At this point, the Raiders have to be feeling like this might be their year to do something special. The Texans, well, they’re probably dealing with a different set of emotions after their 27–20 loss in Mexico City on Monday night—rage, frustration, maybe even a little bit of self-loathing.
We always must save time for officiating controversies nowadays, but let’s put a pin in that topic for a moment. First, let’s focus on the Raiders. Trailing 20–13 in the fourth quarter, they, as has been the case much of the season, asked the offense to bail them out.
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Oakland knotted the game with a well-designed pass play to fullback Jamize Olawale, of all people. Olawale was open deep because several Houston defenders got caught with their eyes in the backfield, where star receiver Amari Cooper had lined up as a running back before releasing into the flat. When the entire Houston linebacking corps took a step toward Cooper, Oakland QB Derek Carr floated one downfield to Olawale, who made the catch and raced to paydirt.
Later, with the game now deadlocked at 20, the Raiders broke off a five-play, 85-yard touchdown drive that culminated in a brilliant catch-and-run TD from Cooper.
Three clock-killing first downs from that Oakland offense sealed the result late, bumping the Raiders’ record to a surprising 8–2, good for sole possession of first place in the very competitive AFC West. Six of Oakland’s wins have been by seven points or fewer, including a dramatic Week 1 victory at New Orleans and a Week 8 OT triumph at Tampa Bay.
This team, and especially this offense, has responded repeatedly when backed into a corner. As such, the Raiders will head into the final week of November—and, in all likelihood, into a season-defining stretch from Weeks 14-17 that features road trips to all three AFC West rivals—in control of their divisional destiny.
So, that’s the feel-good portion of the plot: The Raiders rallying in front of 100,000-plus fans at Azteca Stadium, during the NFL’s first Monday night game played outside of U.S. soil.
The rest of the story involves another head-scratching sequence of events from the league’s officials.
The Texans’ list of complaints with the refs began right away, on their opening drive Monday night. On a 3rd-and-7 from his own 40, Houston QB Brock Osweiler found DeAndre Hopkins streaking right to left across the field. Hopkins caught Osweiler’s pass and turned up upfield toward the end zone, only to be ruled out of bounds at the 36. Replays were inconclusive, at best—Hopkins’s heel appeared to be hovering over the out-of-bounds line, but did it ever touch? The Texans wound up settling for a field goal on the drive.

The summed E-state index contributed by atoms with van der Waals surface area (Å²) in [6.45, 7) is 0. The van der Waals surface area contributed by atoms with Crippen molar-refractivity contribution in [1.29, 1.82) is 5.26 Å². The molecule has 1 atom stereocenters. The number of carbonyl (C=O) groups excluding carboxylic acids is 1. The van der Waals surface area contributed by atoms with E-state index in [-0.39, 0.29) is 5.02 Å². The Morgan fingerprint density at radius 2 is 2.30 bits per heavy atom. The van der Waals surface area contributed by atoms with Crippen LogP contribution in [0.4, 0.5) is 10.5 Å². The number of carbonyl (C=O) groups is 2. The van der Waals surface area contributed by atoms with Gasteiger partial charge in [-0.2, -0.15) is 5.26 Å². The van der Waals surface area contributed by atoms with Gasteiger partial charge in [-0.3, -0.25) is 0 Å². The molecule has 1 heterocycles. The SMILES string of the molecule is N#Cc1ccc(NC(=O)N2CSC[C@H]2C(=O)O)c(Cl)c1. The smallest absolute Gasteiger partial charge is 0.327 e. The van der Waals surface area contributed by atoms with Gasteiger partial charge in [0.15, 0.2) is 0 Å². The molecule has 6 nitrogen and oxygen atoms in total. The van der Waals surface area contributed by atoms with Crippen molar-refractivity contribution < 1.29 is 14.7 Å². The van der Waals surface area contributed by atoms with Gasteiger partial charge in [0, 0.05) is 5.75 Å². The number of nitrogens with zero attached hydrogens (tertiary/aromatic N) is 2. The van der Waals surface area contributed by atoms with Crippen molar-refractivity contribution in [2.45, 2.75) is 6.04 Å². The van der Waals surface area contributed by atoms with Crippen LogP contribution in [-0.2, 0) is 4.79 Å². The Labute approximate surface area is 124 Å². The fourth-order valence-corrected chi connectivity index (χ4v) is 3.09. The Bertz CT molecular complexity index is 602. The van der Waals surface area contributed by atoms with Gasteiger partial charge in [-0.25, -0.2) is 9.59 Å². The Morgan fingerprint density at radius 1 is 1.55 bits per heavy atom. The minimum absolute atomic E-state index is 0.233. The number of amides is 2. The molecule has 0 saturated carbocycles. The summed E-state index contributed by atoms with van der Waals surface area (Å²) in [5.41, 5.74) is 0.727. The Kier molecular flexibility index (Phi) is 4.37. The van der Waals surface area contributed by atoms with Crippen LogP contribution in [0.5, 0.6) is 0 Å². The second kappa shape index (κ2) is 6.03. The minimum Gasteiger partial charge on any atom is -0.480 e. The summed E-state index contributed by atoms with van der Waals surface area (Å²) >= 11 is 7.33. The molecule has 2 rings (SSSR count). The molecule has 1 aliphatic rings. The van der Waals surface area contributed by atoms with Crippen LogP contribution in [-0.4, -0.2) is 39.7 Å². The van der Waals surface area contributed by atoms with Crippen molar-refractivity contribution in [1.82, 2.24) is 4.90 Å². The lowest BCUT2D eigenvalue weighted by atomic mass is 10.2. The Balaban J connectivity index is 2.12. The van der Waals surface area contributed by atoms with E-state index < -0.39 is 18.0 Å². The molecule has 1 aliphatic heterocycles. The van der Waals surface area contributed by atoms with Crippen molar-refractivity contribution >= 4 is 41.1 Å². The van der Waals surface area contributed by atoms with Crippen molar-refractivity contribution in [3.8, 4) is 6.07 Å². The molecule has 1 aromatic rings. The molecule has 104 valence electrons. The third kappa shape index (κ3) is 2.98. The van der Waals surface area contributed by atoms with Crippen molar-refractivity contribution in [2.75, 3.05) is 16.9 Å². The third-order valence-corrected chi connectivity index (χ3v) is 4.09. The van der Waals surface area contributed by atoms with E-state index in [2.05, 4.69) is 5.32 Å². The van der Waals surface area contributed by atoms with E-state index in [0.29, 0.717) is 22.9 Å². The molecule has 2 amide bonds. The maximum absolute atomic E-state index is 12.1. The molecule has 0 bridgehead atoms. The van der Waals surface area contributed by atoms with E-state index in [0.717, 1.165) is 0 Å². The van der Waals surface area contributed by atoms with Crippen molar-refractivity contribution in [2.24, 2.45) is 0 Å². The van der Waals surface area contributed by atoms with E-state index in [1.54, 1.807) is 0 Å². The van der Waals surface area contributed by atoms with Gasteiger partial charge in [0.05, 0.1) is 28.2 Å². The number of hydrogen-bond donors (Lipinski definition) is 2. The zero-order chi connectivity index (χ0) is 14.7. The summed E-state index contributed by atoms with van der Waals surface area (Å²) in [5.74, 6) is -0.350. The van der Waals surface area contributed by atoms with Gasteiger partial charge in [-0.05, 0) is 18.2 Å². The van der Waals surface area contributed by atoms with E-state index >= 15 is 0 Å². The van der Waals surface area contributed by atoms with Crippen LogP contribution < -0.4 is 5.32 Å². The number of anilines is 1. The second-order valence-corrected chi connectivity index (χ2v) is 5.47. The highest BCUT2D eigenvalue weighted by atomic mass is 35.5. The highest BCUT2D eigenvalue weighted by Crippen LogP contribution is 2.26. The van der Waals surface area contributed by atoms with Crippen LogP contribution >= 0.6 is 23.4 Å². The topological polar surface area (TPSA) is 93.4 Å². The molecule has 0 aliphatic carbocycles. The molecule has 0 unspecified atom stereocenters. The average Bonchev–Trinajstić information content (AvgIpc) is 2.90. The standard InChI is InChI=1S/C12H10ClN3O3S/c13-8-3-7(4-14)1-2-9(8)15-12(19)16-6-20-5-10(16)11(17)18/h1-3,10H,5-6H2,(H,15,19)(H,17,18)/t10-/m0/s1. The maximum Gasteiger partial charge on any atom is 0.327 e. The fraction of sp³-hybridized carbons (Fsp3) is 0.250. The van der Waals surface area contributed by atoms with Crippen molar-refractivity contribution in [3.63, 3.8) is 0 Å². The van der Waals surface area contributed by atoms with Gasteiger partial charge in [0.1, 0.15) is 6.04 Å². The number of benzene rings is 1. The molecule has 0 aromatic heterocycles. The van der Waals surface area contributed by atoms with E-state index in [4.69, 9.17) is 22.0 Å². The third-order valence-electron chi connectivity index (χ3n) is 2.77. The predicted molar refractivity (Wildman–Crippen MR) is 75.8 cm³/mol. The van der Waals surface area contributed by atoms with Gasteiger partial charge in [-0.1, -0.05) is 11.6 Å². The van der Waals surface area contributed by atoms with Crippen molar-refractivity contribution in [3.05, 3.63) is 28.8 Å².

The more confounding issue came deep into the fourth quarter, just before what would be the game-winning score from Cooper. Houston appeared on first glance to have picked up a first down on back-to-back snaps inside Oakland’s red zone, only to be marked short each time, resulting in a turnover on downs. Texans coach Bill O’Brien challenged the second instance, after RB Akeem Hunt seemed to clear the yardage necessary to move the sticks. (Lamar Miller’s third-down run off the left side was more of a missed spot, if there was one.)
The challenge was denied, and by the time Houston got the ball back it trailed by a TD.
“Went for it, thought we had it, looked like it was clear that we had it, so I challenged it and they said we didn’t have it,” O’Brien said. ”[The ref] said, ‘The call on the field stands,’ so I don’t know.”
Adding even further to the Texans’ angst was the constant presence of laser pointers shining down on Osweiler and others by some in the stands, a typical Estadio Azteca nuisance for visiting soccer players but outside the norms of what NFL teams usually have to deal with. O’Brien had no comment on that matter.
The Houston coach won’t go without blame himself. He could have taken three points and the lead rather than giving Hunt a fourth-down carry. And he also opted to punt late near midfield, down seven with just one timeout in his pocket.
Add it all up and it won’t be a fun week for the Texans, who still have the AFC South lead at 6–5 but lost an opportunity Monday. Most regretful for them will be that they wasted the best performance by Osweiler since he signed with them this off-season. He finished 26 of 39 for 243 yards, a TD and an interception, but found success against Oakland’s defense for much of the night.
Does any of that take away from Oakland’s victory? Certainly not in the standings. Probably not for the long-suffering Raiders, either.
Although their run game endured an unexpectedly quiet night (30 yards on 20 attempts), Carr again rode to the rescue late. He posted 295 yards passing and three TDs, saving his best throws for last. The Raiders allowed him to put the game on ice, too, which he did with a 29-yard completion to Jalen Richard on the final possession.
Oakland was not all that good on defense, nor was it particularly balanced or consistent on offense. As has become a running theme, though, it managed to come up with the plays it needed.
The Texans (or at least their fans) may tell you that the officials provided quite a bit of assistance. The Raiders won’t care. With a lot on the line for both teams, Oakland—led by Carr—snatched another dramatic victory for itself in a season full of them.